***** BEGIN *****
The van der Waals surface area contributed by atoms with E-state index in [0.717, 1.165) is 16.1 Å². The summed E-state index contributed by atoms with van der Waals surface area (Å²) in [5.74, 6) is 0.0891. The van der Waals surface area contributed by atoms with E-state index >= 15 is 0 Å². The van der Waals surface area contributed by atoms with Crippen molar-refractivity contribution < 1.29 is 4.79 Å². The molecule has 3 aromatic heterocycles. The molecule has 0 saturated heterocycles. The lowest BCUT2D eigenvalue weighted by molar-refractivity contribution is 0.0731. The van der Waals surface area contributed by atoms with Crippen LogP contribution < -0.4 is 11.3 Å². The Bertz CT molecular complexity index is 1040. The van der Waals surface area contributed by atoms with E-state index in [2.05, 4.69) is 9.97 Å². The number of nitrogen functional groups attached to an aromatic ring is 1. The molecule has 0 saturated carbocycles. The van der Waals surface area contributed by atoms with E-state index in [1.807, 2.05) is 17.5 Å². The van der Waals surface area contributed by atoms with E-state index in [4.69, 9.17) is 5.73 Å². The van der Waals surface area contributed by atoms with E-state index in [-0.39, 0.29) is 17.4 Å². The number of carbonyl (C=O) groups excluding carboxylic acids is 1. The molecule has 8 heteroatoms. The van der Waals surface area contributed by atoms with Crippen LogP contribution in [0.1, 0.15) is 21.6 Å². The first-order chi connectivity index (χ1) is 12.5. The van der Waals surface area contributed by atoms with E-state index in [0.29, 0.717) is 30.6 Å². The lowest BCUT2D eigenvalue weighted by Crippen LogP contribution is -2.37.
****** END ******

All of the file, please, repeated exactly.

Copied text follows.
The van der Waals surface area contributed by atoms with E-state index in [0.717, 1.165) is 16.1 Å². The summed E-state index contributed by atoms with van der Waals surface area (Å²) in [5.74, 6) is 0.0891. The van der Waals surface area contributed by atoms with E-state index >= 15 is 0 Å². The van der Waals surface area contributed by atoms with Crippen molar-refractivity contribution < 1.29 is 4.79 Å². The molecule has 3 aromatic heterocycles. The molecule has 0 saturated heterocycles. The lowest BCUT2D eigenvalue weighted by molar-refractivity contribution is 0.0731. The van der Waals surface area contributed by atoms with Crippen LogP contribution < -0.4 is 11.3 Å². The Bertz CT molecular complexity index is 1040. The van der Waals surface area contributed by atoms with E-state index in [2.05, 4.69) is 9.97 Å². The number of nitrogen functional groups attached to an aromatic ring is 1. The molecule has 0 saturated carbocycles. The van der Waals surface area contributed by atoms with E-state index in [1.807, 2.05) is 17.5 Å². The van der Waals surface area contributed by atoms with E-state index in [4.69, 9.17) is 5.73 Å². The van der Waals surface area contributed by atoms with E-state index in [-0.39, 0.29) is 17.4 Å². The number of carbonyl (C=O) groups excluding carboxylic acids is 1. The molecule has 8 heteroatoms. The van der Waals surface area contributed by atoms with Crippen LogP contribution in [0.1, 0.15) is 21.6 Å². The first-order chi connectivity index (χ1) is 12.5. The van der Waals surface area contributed by atoms with E-state index in [0.29, 0.717) is 30.6 Å². The lowest BCUT2D eigenvalue weighted by Crippen LogP contribution is -2.37.